DISABILITY: Promoting the rights of children with disabilities

[25 October 2007] - Children with disabilities and their families constantly experience barriers to the enjoyment of their basic human rights and to their inclusion in society. Their abilities are overlooked, their capacities are underestimated and their needs are given low priority. Yet, the barriers they face are more frequently as a result of the environment in which they live than as a result of their impairment.

While the situation for these children is changing for the better, there are still severe gaps. On the positive side, there has been a gathering global momentum over the past two decades, originating with persons with disabilities and increasingly supported by civil
society and governments.

In many countries, small, local groups have joined forces to create regional or national organisations that have lobbied for reform and changes to legislation. As a result, one by one the barriers to the participation of persons with disabilities as full members of their communities are starting to fall.

Progress has varied, however, both between and within countries. Many countries have not enacted protective legislation at all, resulting in a continued violation of the rights of persons with disabilities.

The Innocenti Digest on Promoting the Rights of Children with Disabilities attempts to provide a global perspective on the situation of the some 200 million children with disabilities. The Digest is based on reports from countries across regions and from
a wide range of sources. These include accounts by persons with disabilities, their families and members of their communities, professionals, volunteers and non-governmental organisations, as well as country reports submitted by Member States to the United Nations, including to human rights treaty bodies responsible for monitoring the implementation of international human rights treaties.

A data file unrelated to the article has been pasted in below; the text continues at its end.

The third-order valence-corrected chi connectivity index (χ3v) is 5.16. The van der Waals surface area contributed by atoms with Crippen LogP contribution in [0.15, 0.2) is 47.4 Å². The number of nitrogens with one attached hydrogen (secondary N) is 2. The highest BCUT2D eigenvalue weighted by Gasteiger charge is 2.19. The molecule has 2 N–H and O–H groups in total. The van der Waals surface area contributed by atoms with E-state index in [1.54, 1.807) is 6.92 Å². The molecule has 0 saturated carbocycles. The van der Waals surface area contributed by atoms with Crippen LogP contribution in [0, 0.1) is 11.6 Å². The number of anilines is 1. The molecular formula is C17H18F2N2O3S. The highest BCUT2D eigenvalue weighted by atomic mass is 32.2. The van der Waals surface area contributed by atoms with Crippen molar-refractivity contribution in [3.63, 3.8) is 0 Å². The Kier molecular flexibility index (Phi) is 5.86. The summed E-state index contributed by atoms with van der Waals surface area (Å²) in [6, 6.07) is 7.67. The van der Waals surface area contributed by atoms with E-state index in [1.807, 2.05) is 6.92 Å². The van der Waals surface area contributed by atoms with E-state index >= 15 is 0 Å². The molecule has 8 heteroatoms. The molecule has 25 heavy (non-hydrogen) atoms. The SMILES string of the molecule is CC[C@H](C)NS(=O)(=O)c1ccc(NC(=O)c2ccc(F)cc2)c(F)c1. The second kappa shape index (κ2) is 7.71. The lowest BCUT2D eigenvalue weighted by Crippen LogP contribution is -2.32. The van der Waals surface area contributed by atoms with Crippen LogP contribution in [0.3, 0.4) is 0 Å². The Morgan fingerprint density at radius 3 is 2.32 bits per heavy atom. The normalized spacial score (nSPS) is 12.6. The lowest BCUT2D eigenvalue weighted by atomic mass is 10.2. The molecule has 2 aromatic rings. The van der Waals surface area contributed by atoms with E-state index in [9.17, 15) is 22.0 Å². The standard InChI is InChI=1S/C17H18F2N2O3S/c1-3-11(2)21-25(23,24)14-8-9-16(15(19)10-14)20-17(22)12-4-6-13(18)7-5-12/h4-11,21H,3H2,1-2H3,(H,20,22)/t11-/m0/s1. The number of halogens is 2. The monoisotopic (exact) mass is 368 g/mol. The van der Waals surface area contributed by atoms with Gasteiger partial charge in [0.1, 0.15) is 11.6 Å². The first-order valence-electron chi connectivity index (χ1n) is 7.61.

This Digest focuses particularly on the Convention on the Rights of the Child (CRC) and the Convention on the Rights of Persons with Disabilities (CRPD). The latter instrument was signed by an unprecedented 81 countries on opening day, 30 March 2007. As of
15 August 2007, 101 countries had signed the CRPD and 4 had ratified it. For entry into force, it is necessary that the Convention receive 20 ratifications. The Disabilities Convention offers a unique opportunity for every country and every community to reexamine its laws and institutions and to promote changes necessary to ensure that persons with disabilities are guaranteed the same rights as all other persons.

It expresses basic human rights in a manner that addresses the special needs and situation of persons with disabilities and provides a framework for ensuring
that those rights are realised.

Further information

pdf: http://www.unicef-irc.org/cgi-bin/unicef/Lunga.sql?ProductID=474

Countries